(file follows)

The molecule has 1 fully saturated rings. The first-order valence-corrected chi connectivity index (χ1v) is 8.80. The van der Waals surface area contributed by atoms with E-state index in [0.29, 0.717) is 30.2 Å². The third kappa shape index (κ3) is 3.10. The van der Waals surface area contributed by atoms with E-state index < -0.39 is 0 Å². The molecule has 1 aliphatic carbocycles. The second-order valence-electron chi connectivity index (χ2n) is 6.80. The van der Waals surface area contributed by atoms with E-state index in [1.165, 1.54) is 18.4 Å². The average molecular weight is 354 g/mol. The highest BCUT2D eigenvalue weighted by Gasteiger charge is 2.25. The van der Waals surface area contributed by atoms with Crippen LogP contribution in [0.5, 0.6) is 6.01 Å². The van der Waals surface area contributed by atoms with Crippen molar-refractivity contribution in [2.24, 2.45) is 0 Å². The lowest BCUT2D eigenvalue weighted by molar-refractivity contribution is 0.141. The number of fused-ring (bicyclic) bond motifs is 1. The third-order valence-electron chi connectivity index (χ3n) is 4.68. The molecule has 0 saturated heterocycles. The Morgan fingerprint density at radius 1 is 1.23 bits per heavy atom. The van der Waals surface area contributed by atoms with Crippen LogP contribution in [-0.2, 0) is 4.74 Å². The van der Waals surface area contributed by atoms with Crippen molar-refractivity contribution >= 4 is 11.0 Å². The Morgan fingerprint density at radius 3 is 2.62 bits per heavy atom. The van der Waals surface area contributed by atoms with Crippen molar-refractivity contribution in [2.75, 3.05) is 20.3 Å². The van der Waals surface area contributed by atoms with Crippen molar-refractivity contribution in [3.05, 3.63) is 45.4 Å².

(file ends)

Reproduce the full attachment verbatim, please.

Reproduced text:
The molecule has 1 fully saturated rings. The first-order valence-corrected chi connectivity index (χ1v) is 8.80. The van der Waals surface area contributed by atoms with E-state index in [0.29, 0.717) is 30.2 Å². The third kappa shape index (κ3) is 3.10. The van der Waals surface area contributed by atoms with E-state index < -0.39 is 0 Å². The molecule has 1 aliphatic carbocycles. The second-order valence-electron chi connectivity index (χ2n) is 6.80. The van der Waals surface area contributed by atoms with E-state index in [1.165, 1.54) is 18.4 Å². The average molecular weight is 354 g/mol. The highest BCUT2D eigenvalue weighted by Gasteiger charge is 2.25. The van der Waals surface area contributed by atoms with Crippen LogP contribution in [0.5, 0.6) is 6.01 Å². The van der Waals surface area contributed by atoms with Crippen molar-refractivity contribution in [2.24, 2.45) is 0 Å². The lowest BCUT2D eigenvalue weighted by molar-refractivity contribution is 0.141. The number of fused-ring (bicyclic) bond motifs is 1. The third-order valence-electron chi connectivity index (χ3n) is 4.68. The molecule has 0 saturated heterocycles. The Morgan fingerprint density at radius 1 is 1.23 bits per heavy atom. The van der Waals surface area contributed by atoms with Crippen LogP contribution in [-0.2, 0) is 4.74 Å². The van der Waals surface area contributed by atoms with Crippen molar-refractivity contribution >= 4 is 11.0 Å². The Morgan fingerprint density at radius 3 is 2.62 bits per heavy atom. The van der Waals surface area contributed by atoms with Crippen molar-refractivity contribution in [2.75, 3.05) is 20.3 Å². The van der Waals surface area contributed by atoms with Crippen molar-refractivity contribution in [3.05, 3.63) is 45.4 Å².